And further: What happens if I make small adjustments? Can it reduce tightness, pressure, or wear and tear? Can a different way of moving or sitting alleviate my pain?

“Somatics is the art of listening to the body when it is whispering.”

So from a practical point of view, we could say that a somatic movement practice can teach us how to listen to the body when it is whispering. In somatic language, the body’s whispers are called sensations, tiny signals that the body constantly sends to the brain. In daily life, we mostly overrule them, but in somatics, we learn to notice them and understand their messages.

In somatic language, the body’s whispers are called sensations. 


The wonders of active relaxation

So why do we not generally listen to our bodies? It might have to do with our survival instincts.

“Our brains have developed a bias to be perceiving and aware of the external world,” says Sarah Garfinkel, a professor of cognitive neuroscience and interoception at University College London in the UK.

From a somatic perspective, this means that we’re habitually more aware of our surroundings than our bodies. However, with a somatic movement practice, we can retrain our brains to include more of the internal world. Ultimately, we’re looking for a balance between the outer and the inner.

This also affects the way we perceive ourselves and our bodies. Usually, we think of the body as a static object. This is my body. This is how I look. And so on. But when we take a closer look, we can see that the body is constantly changing. It is always new.

So with a somatic approach, you can learn to follow what’s going on in your body. When you’re stressed and tension grows, you can notice it, and consciously let go. In other words, when the muscles in your shoulders (or some other part of your body) are tightening, you can ask them to soften again.

This is often called active relaxation. When you become more skillful, you can do it on the go. In the best case, you can stay relaxed even in challenging situations. Active relaxation is not only a valuable tool in your everyday life, it can also have a positive effect on your health.

“Lasting, long-term benefits include lowered heart rate, reduced stress levels, and a decreased risk for developing stress-related health problems later on in our life,” says Dr. Lindsay Bira, a licensed clinical health psychologist.

With active relaxation, you can learn to let go and relax in a challenging situation.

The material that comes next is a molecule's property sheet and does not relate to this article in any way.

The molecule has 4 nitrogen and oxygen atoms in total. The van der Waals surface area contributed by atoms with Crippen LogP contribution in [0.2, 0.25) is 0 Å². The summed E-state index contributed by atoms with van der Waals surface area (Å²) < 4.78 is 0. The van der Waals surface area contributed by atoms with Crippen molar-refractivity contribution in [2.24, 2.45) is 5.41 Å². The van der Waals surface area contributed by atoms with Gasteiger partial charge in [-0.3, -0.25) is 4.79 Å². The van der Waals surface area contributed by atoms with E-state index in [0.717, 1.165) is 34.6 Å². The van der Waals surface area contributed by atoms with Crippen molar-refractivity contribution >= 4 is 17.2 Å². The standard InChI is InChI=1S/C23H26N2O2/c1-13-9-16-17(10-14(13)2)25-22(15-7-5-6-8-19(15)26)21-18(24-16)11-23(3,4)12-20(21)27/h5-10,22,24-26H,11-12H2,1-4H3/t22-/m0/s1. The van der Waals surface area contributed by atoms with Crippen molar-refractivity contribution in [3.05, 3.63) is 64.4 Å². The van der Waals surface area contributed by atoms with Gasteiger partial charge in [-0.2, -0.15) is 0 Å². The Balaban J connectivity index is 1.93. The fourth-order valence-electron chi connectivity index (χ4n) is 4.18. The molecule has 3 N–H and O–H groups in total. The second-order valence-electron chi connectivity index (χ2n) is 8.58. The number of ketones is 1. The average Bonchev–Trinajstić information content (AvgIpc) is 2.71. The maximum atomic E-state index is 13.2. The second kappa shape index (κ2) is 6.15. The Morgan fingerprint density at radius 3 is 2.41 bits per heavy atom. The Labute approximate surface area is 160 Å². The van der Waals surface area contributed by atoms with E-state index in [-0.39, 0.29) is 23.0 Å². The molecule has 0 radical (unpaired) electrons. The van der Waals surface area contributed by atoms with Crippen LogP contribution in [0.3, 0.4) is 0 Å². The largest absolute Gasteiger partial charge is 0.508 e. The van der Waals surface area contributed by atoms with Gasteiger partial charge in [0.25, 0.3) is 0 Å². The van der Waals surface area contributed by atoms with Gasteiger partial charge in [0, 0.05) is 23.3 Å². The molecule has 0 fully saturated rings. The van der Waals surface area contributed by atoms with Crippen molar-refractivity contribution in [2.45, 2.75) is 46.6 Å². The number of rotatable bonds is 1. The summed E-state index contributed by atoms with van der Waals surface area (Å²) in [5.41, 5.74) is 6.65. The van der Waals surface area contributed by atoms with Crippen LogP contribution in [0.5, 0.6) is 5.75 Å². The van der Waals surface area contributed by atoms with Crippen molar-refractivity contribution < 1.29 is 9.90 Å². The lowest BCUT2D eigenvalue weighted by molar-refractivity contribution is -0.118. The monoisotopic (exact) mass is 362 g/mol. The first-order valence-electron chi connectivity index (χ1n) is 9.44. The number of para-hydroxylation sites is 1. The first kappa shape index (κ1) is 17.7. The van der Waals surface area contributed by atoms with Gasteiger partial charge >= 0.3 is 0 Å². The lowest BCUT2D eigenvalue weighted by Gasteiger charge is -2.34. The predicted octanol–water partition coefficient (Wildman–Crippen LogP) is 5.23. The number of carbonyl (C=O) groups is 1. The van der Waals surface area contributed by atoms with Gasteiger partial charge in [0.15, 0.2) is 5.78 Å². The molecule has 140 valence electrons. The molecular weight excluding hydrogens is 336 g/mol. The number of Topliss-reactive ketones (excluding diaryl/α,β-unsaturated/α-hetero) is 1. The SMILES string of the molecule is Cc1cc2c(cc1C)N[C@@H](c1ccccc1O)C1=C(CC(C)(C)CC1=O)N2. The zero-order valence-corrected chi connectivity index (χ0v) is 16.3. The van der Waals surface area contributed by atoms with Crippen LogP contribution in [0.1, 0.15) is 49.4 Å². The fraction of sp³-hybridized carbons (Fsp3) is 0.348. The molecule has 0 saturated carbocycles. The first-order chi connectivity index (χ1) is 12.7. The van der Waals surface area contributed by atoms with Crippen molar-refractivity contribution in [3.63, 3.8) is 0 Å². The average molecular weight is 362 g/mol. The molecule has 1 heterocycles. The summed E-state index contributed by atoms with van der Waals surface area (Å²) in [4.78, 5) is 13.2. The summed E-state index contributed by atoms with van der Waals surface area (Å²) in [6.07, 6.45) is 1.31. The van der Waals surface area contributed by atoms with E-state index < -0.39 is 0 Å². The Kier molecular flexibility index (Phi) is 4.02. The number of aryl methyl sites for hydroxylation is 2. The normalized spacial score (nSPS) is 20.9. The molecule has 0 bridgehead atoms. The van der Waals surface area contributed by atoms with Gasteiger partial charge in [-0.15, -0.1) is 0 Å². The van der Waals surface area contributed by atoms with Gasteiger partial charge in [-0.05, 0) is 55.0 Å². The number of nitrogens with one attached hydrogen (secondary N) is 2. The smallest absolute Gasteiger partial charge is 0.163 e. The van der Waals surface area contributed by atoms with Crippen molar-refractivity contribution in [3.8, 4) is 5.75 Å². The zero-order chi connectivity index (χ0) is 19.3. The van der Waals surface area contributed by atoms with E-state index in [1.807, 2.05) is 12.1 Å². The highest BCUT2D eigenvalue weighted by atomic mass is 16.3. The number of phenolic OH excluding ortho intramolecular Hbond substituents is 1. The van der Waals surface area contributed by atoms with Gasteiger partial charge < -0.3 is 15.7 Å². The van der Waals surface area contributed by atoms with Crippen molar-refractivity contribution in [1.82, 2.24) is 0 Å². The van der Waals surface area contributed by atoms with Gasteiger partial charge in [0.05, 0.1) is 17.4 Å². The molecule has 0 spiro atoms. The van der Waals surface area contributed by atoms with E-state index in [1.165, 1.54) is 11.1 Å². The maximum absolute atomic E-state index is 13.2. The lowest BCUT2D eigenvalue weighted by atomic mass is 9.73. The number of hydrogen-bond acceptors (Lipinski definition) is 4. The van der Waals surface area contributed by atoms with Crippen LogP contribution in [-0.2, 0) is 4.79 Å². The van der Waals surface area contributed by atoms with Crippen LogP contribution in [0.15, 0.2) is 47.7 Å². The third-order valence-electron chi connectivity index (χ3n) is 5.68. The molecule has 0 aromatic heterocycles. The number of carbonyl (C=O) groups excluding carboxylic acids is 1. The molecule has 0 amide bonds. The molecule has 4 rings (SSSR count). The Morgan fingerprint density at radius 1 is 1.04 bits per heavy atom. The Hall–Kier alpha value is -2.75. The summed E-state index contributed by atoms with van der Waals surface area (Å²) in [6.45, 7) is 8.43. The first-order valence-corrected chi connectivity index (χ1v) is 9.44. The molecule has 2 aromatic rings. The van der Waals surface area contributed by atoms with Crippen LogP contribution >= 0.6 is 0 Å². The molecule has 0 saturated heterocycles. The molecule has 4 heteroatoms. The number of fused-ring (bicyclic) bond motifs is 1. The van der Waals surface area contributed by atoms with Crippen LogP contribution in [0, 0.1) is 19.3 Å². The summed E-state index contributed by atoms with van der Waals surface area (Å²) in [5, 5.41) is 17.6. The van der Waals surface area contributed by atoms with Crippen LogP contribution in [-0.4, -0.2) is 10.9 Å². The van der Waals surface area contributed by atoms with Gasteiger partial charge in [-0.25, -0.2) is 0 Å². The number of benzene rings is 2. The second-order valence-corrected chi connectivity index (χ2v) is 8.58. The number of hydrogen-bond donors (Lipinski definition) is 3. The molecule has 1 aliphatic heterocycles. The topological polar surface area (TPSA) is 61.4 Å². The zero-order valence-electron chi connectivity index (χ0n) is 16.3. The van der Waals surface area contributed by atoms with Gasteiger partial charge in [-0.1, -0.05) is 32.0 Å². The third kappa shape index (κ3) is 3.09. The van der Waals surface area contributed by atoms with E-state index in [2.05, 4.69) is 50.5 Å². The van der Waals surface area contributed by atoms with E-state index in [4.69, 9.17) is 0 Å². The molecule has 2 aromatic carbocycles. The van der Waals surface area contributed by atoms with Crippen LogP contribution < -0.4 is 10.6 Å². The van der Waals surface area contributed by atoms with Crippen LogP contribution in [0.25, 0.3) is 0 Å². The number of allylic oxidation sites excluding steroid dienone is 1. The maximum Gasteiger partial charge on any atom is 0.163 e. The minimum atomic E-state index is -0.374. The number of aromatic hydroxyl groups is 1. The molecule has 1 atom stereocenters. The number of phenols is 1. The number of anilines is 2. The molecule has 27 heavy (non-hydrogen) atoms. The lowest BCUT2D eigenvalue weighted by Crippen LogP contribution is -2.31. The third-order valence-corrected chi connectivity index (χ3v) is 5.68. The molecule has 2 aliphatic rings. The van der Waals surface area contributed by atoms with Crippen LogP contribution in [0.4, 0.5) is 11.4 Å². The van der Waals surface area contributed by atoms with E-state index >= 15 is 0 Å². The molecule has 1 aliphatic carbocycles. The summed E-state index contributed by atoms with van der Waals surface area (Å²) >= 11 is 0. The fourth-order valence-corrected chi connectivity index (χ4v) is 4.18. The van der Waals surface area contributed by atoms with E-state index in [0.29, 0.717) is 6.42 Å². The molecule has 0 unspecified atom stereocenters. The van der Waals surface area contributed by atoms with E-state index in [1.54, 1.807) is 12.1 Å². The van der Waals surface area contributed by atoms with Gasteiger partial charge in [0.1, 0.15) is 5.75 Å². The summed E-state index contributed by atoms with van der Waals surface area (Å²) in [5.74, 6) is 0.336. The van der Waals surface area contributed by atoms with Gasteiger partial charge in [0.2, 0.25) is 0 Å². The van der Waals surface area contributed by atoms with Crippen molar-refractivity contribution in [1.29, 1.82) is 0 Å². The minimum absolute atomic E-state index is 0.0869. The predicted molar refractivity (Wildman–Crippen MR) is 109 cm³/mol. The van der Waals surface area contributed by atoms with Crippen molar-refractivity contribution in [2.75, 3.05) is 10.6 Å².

Do you want more or less pleasure?

The pace of modern life has decreased our ability to feel. An old somatic saying claims that tension covers sensations. In practice, this means that stress numbs and reduces the felt sense of our bodies. This is confirmed by recent studies on the importance of touch, a growing scientific field.

“We need to have touch on a very regular basis,” says Rochelle Ackerley, a touch researcher at the University of Aix-Marseille, interviewed in the German documentary Die Macht der sanften Berührung (The power of touch) from 2020. “Otherwise, we tend to lose these signals and it takes action to reinforce them again.”

So the negative news is that we easily lose touch. But the positive is that with training we can regain it. Furthermore, the importance of affective touch seems to grow with age.

“As we get older, we see less well, we hear less well”, says Rochelle Ackerley. “However, touch seems to have two layers. Discriminative touch, the touch we use when we reach out for something, seems to decrease with age. Yet, what we find is that when people get older, they appreciate touch more and they actually find touch more pleasurable.”

The ability to receive and give touch – or to receive and give pleasure – is fundamental for intimacy and a satisfying sex life. So also in this area, somatic movement practices can be beneficial.

With training, we can see, hear, smell, taste, and touch life in a refreshed way. 


Coming back to your senses

Another negative consequence of modern life is that we’re using our senses less than before. In many situations, they have been replaced with modern tech. A simple example is best before dates that now often replace smelling and tasting before we cook or eat our food.

Many somatic movement practices consciously activate our senses. With training, we can see, hear, touch, smell, and taste life in a refreshed way. The coffee smells stronger. Poo probably too! And the birds and the roses, never before did they sing and look as beautiful as now!